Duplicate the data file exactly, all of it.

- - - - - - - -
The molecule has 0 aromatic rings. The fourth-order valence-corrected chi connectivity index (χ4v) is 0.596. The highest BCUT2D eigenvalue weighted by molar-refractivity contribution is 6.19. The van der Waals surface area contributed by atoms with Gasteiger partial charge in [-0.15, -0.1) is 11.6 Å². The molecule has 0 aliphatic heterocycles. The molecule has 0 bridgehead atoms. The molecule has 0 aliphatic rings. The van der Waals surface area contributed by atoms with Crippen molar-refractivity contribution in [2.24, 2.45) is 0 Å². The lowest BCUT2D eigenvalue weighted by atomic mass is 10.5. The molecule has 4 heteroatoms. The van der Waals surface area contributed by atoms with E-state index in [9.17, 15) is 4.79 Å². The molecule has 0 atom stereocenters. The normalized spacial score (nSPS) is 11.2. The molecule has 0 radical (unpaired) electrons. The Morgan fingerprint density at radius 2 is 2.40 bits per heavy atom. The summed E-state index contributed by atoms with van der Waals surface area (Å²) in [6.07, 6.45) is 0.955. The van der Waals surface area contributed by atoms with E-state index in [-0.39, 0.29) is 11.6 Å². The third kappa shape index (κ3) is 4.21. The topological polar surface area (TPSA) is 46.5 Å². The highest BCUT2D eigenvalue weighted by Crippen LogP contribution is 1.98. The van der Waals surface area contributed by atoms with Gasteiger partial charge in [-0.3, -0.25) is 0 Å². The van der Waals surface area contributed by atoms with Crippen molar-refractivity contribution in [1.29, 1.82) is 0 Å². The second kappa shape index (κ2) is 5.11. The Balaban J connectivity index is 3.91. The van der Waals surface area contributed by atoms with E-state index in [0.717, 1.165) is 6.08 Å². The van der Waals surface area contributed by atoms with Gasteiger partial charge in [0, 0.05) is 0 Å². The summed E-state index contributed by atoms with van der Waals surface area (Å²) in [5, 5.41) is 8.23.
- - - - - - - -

The molecule has 0 aromatic rings. The fourth-order valence-corrected chi connectivity index (χ4v) is 0.596. The highest BCUT2D eigenvalue weighted by molar-refractivity contribution is 6.19. The van der Waals surface area contributed by atoms with Gasteiger partial charge in [-0.15, -0.1) is 11.6 Å². The molecule has 0 aliphatic heterocycles. The molecule has 0 bridgehead atoms. The molecule has 0 aliphatic rings. The van der Waals surface area contributed by atoms with Crippen molar-refractivity contribution in [2.24, 2.45) is 0 Å². The lowest BCUT2D eigenvalue weighted by atomic mass is 10.5. The molecule has 4 heteroatoms. The van der Waals surface area contributed by atoms with E-state index in [9.17, 15) is 4.79 Å². The molecule has 0 atom stereocenters. The normalized spacial score (nSPS) is 11.2. The molecule has 0 radical (unpaired) electrons. The Morgan fingerprint density at radius 2 is 2.40 bits per heavy atom. The summed E-state index contributed by atoms with van der Waals surface area (Å²) in [6.07, 6.45) is 0.955. The van der Waals surface area contributed by atoms with E-state index in [-0.39, 0.29) is 11.6 Å². The third kappa shape index (κ3) is 4.21. The topological polar surface area (TPSA) is 46.5 Å². The highest BCUT2D eigenvalue weighted by Crippen LogP contribution is 1.98. The van der Waals surface area contributed by atoms with Gasteiger partial charge in [-0.3, -0.25) is 0 Å². The van der Waals surface area contributed by atoms with Crippen molar-refractivity contribution in [1.29, 1.82) is 0 Å². The second kappa shape index (κ2) is 5.11. The Balaban J connectivity index is 3.91. The van der Waals surface area contributed by atoms with E-state index in [0.717, 1.165) is 6.08 Å². The van der Waals surface area contributed by atoms with Gasteiger partial charge in [0, 0.05) is 0 Å². The summed E-state index contributed by atoms with van der Waals surface area (Å²) in [5, 5.41) is 8.23.